Online SEO: It’s Not About “SEO” Anymore

Back in the day, if you wanted to be found on the Internet, all you had to do was create a Web page and put some content on it. You’d then type in a keyword or phrase in the search field and hit enter, and voila! Your site would come up in the search results.

But today, with the rise of social media and Google “Finder” (formerly Google Search), the game has changed. Nowadays, in order to rank high in the search results, you need to establish a presence on as many platforms as possible. And that’s where most businesses and marketing professionals go wrong. They only focus on SEO (Search Engine Optimization) to gain traffic. But what most people don’t realize is that SEO is only one aspect of a website’s performance in the search results. After all, a website with high-quality content that gets a lot of engagement on social media platforms (e.g., Facebook, LinkedIn, Twitter) will likely perform much better than a basic SEO-optimized site.

So whether you’re an ecommerce store owner, product manager, or marketer, here’s a good guide to help you understand the difference between SEO and Social Media and how they work together.

SEO vs. Social Media: What Is the Difference?

First off, you need to know what SEO is and isn’t. If you’re reading this, chances are you already know what SEO is (Search Engine Optimization). But if you’re looking for an explanation, here it is:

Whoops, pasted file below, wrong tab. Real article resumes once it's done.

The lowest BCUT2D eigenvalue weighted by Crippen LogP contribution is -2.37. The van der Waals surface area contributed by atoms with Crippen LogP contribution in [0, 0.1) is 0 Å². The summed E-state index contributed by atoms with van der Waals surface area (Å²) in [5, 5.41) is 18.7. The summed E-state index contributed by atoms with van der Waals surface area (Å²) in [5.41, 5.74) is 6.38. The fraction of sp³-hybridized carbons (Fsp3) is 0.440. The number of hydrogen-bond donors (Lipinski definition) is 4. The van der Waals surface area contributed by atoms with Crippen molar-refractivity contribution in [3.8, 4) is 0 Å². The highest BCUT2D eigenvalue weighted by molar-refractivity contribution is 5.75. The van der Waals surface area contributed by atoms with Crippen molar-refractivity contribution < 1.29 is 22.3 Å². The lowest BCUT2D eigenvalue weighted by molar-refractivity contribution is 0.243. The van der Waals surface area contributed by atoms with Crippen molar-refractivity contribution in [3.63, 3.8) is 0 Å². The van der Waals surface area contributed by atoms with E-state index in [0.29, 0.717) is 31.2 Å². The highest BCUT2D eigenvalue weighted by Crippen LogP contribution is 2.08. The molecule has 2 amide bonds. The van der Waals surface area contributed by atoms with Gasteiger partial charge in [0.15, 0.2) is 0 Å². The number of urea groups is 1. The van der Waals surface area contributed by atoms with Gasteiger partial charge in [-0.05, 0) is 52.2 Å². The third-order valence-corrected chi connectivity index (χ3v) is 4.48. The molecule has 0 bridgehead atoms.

SEO stands for Search Engine Optimization. SEO is the practice of tweaking your on-page content and website structure to maximize your chances of appearing in the search results when users search for key terms or phrases. That is, you are optimizing your content to make it as easy as possible for people to find when they search for your product or service.

Note: SEO is not the same thing as PPC (Pay Per Click).

SEO can be considered a type of marketing. In fact, a company called HubSpot calls SEO “a marketing technique that helps businesses attract customers through search engine results.”

But what’s great about SEO is that you don’t need a lot of resources to get started. Simply create a blog on your website and start posting. Once you’ve got content going up, you can take a backseat and focus on other marketing tasks.

In comparison, to “optimize” on social media, you generally need to set up an account on platforms like Facebook, Twitter, and LinkedIn (and sometimes YouTube or Google+ as well). You’ll then need to build an audience on these platforms. Once you’ve done that, you can begin to post content.